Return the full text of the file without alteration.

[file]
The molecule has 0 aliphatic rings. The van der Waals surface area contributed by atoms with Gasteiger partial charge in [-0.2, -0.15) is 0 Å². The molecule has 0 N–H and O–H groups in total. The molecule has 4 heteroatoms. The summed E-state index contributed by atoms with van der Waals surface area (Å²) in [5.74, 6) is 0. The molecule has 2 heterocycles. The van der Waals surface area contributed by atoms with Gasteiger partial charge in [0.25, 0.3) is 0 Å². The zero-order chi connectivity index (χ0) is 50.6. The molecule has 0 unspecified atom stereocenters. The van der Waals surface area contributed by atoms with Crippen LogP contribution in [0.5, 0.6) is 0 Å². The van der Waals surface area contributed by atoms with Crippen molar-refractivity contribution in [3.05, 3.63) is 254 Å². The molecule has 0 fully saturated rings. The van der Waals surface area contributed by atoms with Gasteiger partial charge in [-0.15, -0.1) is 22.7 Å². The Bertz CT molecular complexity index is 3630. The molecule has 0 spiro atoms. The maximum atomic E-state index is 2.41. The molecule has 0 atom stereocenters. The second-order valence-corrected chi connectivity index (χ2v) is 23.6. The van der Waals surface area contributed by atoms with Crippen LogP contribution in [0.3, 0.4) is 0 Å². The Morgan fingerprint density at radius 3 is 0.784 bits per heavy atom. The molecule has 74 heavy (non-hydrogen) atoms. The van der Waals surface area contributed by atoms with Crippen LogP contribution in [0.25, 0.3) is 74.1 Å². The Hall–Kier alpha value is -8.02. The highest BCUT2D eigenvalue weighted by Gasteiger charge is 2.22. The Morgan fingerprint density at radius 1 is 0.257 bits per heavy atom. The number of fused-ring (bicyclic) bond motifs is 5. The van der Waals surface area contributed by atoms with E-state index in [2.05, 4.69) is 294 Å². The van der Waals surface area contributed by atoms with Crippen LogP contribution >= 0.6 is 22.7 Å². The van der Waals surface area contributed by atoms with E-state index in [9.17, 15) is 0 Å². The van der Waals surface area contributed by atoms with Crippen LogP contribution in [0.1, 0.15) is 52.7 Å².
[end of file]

The molecule has 0 aliphatic rings. The van der Waals surface area contributed by atoms with Gasteiger partial charge in [-0.2, -0.15) is 0 Å². The molecule has 0 N–H and O–H groups in total. The molecule has 4 heteroatoms. The summed E-state index contributed by atoms with van der Waals surface area (Å²) in [5.74, 6) is 0. The molecule has 2 heterocycles. The van der Waals surface area contributed by atoms with Gasteiger partial charge in [0.25, 0.3) is 0 Å². The zero-order chi connectivity index (χ0) is 50.6. The molecule has 0 unspecified atom stereocenters. The van der Waals surface area contributed by atoms with Crippen LogP contribution in [0.5, 0.6) is 0 Å². The van der Waals surface area contributed by atoms with Crippen molar-refractivity contribution in [3.05, 3.63) is 254 Å². The molecule has 0 fully saturated rings. The van der Waals surface area contributed by atoms with Gasteiger partial charge in [-0.15, -0.1) is 22.7 Å². The Bertz CT molecular complexity index is 3630. The molecule has 0 spiro atoms. The maximum atomic E-state index is 2.41. The molecule has 0 atom stereocenters. The second-order valence-corrected chi connectivity index (χ2v) is 23.6. The van der Waals surface area contributed by atoms with Crippen LogP contribution in [0.3, 0.4) is 0 Å². The Morgan fingerprint density at radius 3 is 0.784 bits per heavy atom. The molecule has 74 heavy (non-hydrogen) atoms. The van der Waals surface area contributed by atoms with Crippen LogP contribution in [0.25, 0.3) is 74.1 Å². The Hall–Kier alpha value is -8.02. The highest BCUT2D eigenvalue weighted by Gasteiger charge is 2.22. The Morgan fingerprint density at radius 1 is 0.257 bits per heavy atom. The number of fused-ring (bicyclic) bond motifs is 5. The van der Waals surface area contributed by atoms with E-state index in [2.05, 4.69) is 294 Å². The van der Waals surface area contributed by atoms with Crippen LogP contribution >= 0.6 is 22.7 Å². The van der Waals surface area contributed by atoms with E-state index in [9.17, 15) is 0 Å². The van der Waals surface area contributed by atoms with Crippen LogP contribution in [0.1, 0.15) is 52.7 Å².